For those not familiar, flatfoot dancing is a traditional American dance that was preserved in the Southern Appalachian Mountain region. Dancers use their feet as rhythmic instruments, so to speak, and create soul-stirring sounds. This style of dance is usually done to old-time music, another tradition preserved and developed in the Appalachian Mountains.  The article discussed below was published in an old issue of Old-Time Herald Magazine and written by the long-time and venerable Phil Jameson.

The article “A Jubilant Spirit within Me” is a real joy to read. The personal accounts from the old-time dancers were the most endearing portion of the essay. Reading the historical discussion in the latter half of the essay provided a clearer understanding of the reasons for the many names used for “flatfooting” type of dance.

Interestingly, the old-time dancers interviewed for the essay didn’t seem too eager to distinguish between the different names for the dance. What’s the reason for this seeming de-emphasis on the importance of specifying between “flatfooting,” “buckdancing,” and all the other names used? Perhaps it partly results from the culture in which the dance developed. Taking solace and finding joy in the simple pleasures of life, such as music and dancing, cultivates tradition and culture. “Hoe-downing is what you do at the end of the day when you put your hoe down” beautiful articulates this. Would there be hoe-downing without the work for a hoe? Through struggle and hardship come authentic expressions of the human spirit – solace in life’s simple joys.

The title of the essay, “A Jubilant Spirit within Me” could not have been more appropriate. Every time I hear the phrase, my memory goes to an evening about four years ago of my first contra dance. Before that evening I had never danced. Friends would coerce, push and pull, but they would never succeed in getting me on the dance floor. Well, one Thursday evening a friend (who happened to be a girl, likely an important point) somehow managed to get me inside during the contra dance. I was reluctant, of course, and couldn’t seem to shake the association of the phrase “contra dancing” from my exposure to the “contras” of those violent years in Nicaragua. Yet, something clicked for me that night in Bryson, something struck the core of my existence.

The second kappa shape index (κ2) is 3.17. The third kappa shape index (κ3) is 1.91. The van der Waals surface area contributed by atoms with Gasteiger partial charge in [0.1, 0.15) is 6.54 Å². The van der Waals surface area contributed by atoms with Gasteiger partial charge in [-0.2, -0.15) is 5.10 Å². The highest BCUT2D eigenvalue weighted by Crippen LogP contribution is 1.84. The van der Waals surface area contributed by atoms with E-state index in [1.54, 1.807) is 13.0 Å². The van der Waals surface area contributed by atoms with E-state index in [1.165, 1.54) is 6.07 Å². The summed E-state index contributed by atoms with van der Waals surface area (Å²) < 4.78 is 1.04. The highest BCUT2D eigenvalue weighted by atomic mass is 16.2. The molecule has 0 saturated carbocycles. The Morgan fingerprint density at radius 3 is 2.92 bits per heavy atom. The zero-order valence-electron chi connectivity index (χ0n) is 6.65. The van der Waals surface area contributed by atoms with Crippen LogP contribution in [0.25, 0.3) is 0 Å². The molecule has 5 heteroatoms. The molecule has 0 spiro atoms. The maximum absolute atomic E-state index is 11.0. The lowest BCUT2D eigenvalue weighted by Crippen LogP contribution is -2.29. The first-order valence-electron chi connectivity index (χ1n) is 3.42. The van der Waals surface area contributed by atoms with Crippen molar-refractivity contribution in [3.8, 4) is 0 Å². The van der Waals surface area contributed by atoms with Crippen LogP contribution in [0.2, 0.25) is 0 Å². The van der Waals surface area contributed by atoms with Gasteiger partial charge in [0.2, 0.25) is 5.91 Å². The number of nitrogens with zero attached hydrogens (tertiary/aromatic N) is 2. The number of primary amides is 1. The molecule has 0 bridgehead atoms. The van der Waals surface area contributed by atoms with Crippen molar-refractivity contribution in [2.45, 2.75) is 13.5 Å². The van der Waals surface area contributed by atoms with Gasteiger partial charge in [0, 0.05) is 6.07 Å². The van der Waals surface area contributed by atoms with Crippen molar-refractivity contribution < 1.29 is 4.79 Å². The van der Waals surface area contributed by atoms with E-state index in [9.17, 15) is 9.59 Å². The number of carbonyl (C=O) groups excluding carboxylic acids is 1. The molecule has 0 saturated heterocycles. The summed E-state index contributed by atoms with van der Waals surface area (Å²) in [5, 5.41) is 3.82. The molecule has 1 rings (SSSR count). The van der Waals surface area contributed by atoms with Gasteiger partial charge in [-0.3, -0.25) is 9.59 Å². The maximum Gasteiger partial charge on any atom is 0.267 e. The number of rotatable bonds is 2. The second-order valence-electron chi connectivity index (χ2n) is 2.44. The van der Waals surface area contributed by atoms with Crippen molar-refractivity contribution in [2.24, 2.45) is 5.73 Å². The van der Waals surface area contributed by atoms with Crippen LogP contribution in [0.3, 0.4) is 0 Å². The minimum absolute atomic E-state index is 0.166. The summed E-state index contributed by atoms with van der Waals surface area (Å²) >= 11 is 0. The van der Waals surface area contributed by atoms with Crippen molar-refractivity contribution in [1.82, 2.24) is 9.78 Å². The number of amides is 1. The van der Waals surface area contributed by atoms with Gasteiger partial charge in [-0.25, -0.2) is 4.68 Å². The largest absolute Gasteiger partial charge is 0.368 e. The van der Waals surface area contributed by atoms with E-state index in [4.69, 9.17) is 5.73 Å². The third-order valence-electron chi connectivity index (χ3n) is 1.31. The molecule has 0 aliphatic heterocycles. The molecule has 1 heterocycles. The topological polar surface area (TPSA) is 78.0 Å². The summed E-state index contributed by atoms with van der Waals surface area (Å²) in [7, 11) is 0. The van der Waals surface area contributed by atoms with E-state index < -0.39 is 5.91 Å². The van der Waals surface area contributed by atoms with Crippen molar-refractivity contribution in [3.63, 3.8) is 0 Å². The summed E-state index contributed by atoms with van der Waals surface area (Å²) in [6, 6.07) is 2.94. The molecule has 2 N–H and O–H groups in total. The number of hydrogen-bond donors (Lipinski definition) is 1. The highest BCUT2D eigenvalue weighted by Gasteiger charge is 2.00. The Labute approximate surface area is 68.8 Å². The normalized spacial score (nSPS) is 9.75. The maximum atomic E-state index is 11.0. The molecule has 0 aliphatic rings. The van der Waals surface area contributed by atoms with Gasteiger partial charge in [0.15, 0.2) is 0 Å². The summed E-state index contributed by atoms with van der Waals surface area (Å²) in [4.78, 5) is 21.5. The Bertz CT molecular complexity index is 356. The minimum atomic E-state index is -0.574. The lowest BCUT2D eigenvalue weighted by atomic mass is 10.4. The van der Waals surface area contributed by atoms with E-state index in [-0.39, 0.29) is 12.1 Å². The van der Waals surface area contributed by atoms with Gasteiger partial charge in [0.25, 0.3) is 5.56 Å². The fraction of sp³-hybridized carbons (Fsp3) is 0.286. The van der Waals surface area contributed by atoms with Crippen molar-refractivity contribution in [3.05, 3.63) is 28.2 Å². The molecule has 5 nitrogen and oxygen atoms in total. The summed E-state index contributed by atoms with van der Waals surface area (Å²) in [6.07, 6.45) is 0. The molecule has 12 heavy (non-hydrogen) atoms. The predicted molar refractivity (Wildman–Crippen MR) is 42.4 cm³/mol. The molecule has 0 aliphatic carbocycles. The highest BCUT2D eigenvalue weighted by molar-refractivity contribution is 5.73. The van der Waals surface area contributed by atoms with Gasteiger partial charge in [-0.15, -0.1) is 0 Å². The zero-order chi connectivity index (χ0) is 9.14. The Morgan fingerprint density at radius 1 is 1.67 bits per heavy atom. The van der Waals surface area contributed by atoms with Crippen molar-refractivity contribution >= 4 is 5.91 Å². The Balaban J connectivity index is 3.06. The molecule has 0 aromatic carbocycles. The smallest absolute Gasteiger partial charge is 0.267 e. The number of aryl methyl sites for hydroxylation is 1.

Thus one enters the spiritual realm, the base reality beyond all that's temporal. In essence: wholesome dancing born from authentic culture seems to be a spiritual act. For this reason, I believe Pauline Zimmerman is able to best describe the dancing as “a jubilant spirit within me.” Her diction is not scientific, it is spiritual – even religious, one could say. And that raises my interest in learning more about the relation between southern Christian tradition and flatfooting. I imagine there’s a great deal of substance in such a relation. Why do so many now only see dancing in it's context of How has dancing now become something so closely related with the taboo parties and nightclubs?

The fact that flatfooting preserves a dying wholesomeness and even morality is largely part of its appeal. There’s something natural and inherently good to joyfully moving to the “jubilant spirit within.” If only more would connect with this approach to dancing – by whatever name they tend to call it.